Under the UK legislation, one of the functions of an insurance intermediary is the bringing together of insurer and prospective insured. Another is carrying out work preparatory to the insurance contract, which would include negotiating contract terms.
For the purposes of the exemption, the judge concluded that the rules recognise two separate types of individuals: introducers and negotiators. An introducer does not also have to be a negotiator to qualify. Nor does an introducer necessarily have to have a direct relationship with both parties, as long as he is part of a chain of introduction between customer and insurer.
HMRC appealed, arguing that InsuranceWide and Trader Media merely provided a "click-through" facility to a broker, agent or insurer. Introduction, on its own, was not enough. In the absence of any legal relationship with either the insured or the insurer and in the absence of any involvement in the negotiation of the contract or its preparation, the collection of premiums or the handling of claims, neither InsuranceWide not Trader Media could show it was an insurance broker or agent.
InsuranceWide is no longer trading and was not represented at the appeal. Trader Media, however, relied on the Dutch case of J.C.M. Beheer BV to argue that the legal relationship with the insured or the insurer did not have to be a direct one for the VAT exemption to apply.
The European Court of Justice in Beheer held that it was sufficient if an insurance broker or agent had an indirect relationship though the intermediary of another, taxable person who is himself in a direct contractual relationship with one of the parties to the insurance.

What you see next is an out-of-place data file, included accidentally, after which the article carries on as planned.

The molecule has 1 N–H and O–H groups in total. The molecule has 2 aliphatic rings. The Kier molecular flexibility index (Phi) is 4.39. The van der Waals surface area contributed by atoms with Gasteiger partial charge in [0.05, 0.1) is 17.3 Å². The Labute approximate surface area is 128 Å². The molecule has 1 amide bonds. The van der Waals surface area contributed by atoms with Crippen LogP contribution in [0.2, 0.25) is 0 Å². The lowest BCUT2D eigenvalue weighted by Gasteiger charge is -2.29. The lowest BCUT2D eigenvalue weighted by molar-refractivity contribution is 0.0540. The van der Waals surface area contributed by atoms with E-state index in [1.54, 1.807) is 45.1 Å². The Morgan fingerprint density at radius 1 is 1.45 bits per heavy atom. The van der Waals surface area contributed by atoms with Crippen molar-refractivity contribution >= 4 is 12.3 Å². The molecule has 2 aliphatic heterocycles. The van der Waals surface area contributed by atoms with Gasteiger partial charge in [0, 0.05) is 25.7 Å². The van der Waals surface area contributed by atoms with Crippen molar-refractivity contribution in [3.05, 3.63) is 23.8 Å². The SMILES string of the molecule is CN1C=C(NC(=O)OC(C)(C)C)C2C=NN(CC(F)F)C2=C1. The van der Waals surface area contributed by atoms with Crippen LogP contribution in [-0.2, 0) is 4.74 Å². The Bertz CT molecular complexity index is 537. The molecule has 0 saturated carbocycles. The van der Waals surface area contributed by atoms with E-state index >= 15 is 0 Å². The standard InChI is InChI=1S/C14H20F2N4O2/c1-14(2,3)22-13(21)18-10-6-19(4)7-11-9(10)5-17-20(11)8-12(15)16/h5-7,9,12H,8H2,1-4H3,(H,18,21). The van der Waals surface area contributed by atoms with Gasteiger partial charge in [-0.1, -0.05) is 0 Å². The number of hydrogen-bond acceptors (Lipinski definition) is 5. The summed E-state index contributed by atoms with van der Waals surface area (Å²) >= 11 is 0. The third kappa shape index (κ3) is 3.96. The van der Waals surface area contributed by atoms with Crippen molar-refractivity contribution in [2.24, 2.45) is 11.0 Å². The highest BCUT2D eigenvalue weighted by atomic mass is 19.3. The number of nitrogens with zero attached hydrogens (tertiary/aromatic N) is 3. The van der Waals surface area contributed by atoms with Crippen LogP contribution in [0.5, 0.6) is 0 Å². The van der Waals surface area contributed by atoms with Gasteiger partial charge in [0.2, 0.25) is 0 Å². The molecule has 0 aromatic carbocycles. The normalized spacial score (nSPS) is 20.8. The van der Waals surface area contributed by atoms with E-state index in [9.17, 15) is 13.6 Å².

The Court of Appeal agreed with Trader Media and dismissed HMRC’s appeal.
Lord Justice Etherton, giving the leading judgment, said the Beheer case marked "an important shift in the jurisprudence of the ECJ".
Earlier cases indicated that, for the VAT exemption to apply, it was vital that the insurance broker or agent had a direct relationship with the insurer and insured, or at least with the insured.
But the Beheer case showed that a direct legal relationship with either party is not required. “It is sufficient that the insurance agent or insurance broker is carrying out a vital intermediary role in a chain of intermediaries”.
In the case of InsuranceWide and Trader Media, the Court of Appeal was satisfied that the services provided were much more that a click-through facility. For the exemption to apply, it was enough that they were providing services characteristic of an insurance broker or agent which were vital to the process of introducing prospective insureds to insurers, even if they were only part of a chain.
It was also immaterial, or at least inconclusive, whether they were authorised by the Financial Services Authority to carry out insurance mediation activities.
“What matters is what InsuranceWide and Trader Media actually did, and whether that satisfied the requirements of the insurance intermediary exemption in the light of principles to be derived from the EU legislation and cases”.
In the circumstances, the court did not consider a referral to the European Court was necessary or desirable. Exemptions are highly fact-dependent but, in its view, the principles of law to be applied were clear:
This decision paves a clearer path through the tricky insurance intermediary exemption. It provides comfort that introducers who play a relatively passive role in the insurance process may benefit from the exemption, provided that they are bringing together insurers and those seeking insurance.
The judgment is also useful in that it does not try to define (or distinguish) an insurance broker and insurance agent, but rather concentrates on what the person actually does rather than how it or its services are labelled. It also highlights the significance of the Beheer decision, which for the first time applied the concept of “fiscal neutrality” in the context of the VAT exemption.
Although contentious areas of the insurance intermediary exemption still remain (such as the scope of "related services"), this decision is nonetheless very welcome and should clarify the position in relation to introducer arrangements.
UPDATE: HMRC decided not to appeal this decision and, on 3rd August 2010, published Business Brief 31/10, setting out the conditions that must be satisfied for insurance introductory services to be exempt from VAT.